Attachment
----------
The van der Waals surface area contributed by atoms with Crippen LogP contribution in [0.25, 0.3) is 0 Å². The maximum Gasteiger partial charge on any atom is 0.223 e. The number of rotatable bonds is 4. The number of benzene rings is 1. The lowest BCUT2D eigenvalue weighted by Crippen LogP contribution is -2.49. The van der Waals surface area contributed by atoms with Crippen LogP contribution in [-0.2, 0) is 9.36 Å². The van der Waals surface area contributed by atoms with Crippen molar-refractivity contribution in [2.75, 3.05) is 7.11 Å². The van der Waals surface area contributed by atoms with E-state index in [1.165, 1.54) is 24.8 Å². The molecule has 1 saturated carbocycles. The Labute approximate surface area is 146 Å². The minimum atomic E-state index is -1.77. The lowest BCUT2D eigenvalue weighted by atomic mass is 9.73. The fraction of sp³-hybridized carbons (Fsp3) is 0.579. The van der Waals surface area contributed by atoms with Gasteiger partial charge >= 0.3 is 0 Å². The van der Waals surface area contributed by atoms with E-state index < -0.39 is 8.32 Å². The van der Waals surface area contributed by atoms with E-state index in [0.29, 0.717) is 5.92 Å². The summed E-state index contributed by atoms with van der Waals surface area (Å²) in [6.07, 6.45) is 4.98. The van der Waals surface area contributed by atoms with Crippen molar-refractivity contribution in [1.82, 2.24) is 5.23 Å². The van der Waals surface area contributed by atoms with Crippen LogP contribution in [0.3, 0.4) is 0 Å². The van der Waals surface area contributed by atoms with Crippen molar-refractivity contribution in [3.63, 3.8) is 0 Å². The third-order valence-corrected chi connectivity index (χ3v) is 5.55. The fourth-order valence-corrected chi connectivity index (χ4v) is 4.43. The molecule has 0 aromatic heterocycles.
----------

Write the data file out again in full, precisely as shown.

The van der Waals surface area contributed by atoms with Crippen LogP contribution in [0.25, 0.3) is 0 Å². The maximum Gasteiger partial charge on any atom is 0.223 e. The number of rotatable bonds is 4. The number of benzene rings is 1. The lowest BCUT2D eigenvalue weighted by Crippen LogP contribution is -2.49. The van der Waals surface area contributed by atoms with Crippen LogP contribution in [-0.2, 0) is 9.36 Å². The van der Waals surface area contributed by atoms with Crippen molar-refractivity contribution in [2.75, 3.05) is 7.11 Å². The van der Waals surface area contributed by atoms with E-state index in [1.165, 1.54) is 24.8 Å². The molecule has 1 saturated carbocycles. The Labute approximate surface area is 146 Å². The minimum atomic E-state index is -1.77. The lowest BCUT2D eigenvalue weighted by atomic mass is 9.73. The fraction of sp³-hybridized carbons (Fsp3) is 0.579. The van der Waals surface area contributed by atoms with Gasteiger partial charge >= 0.3 is 0 Å². The van der Waals surface area contributed by atoms with E-state index < -0.39 is 8.32 Å². The van der Waals surface area contributed by atoms with E-state index in [0.29, 0.717) is 5.92 Å². The summed E-state index contributed by atoms with van der Waals surface area (Å²) in [6.07, 6.45) is 4.98. The van der Waals surface area contributed by atoms with Crippen molar-refractivity contribution in [1.82, 2.24) is 5.23 Å². The van der Waals surface area contributed by atoms with Crippen LogP contribution in [0.3, 0.4) is 0 Å². The van der Waals surface area contributed by atoms with Crippen molar-refractivity contribution in [3.63, 3.8) is 0 Å². The third-order valence-corrected chi connectivity index (χ3v) is 5.55. The fourth-order valence-corrected chi connectivity index (χ4v) is 4.43. The molecule has 0 aromatic heterocycles.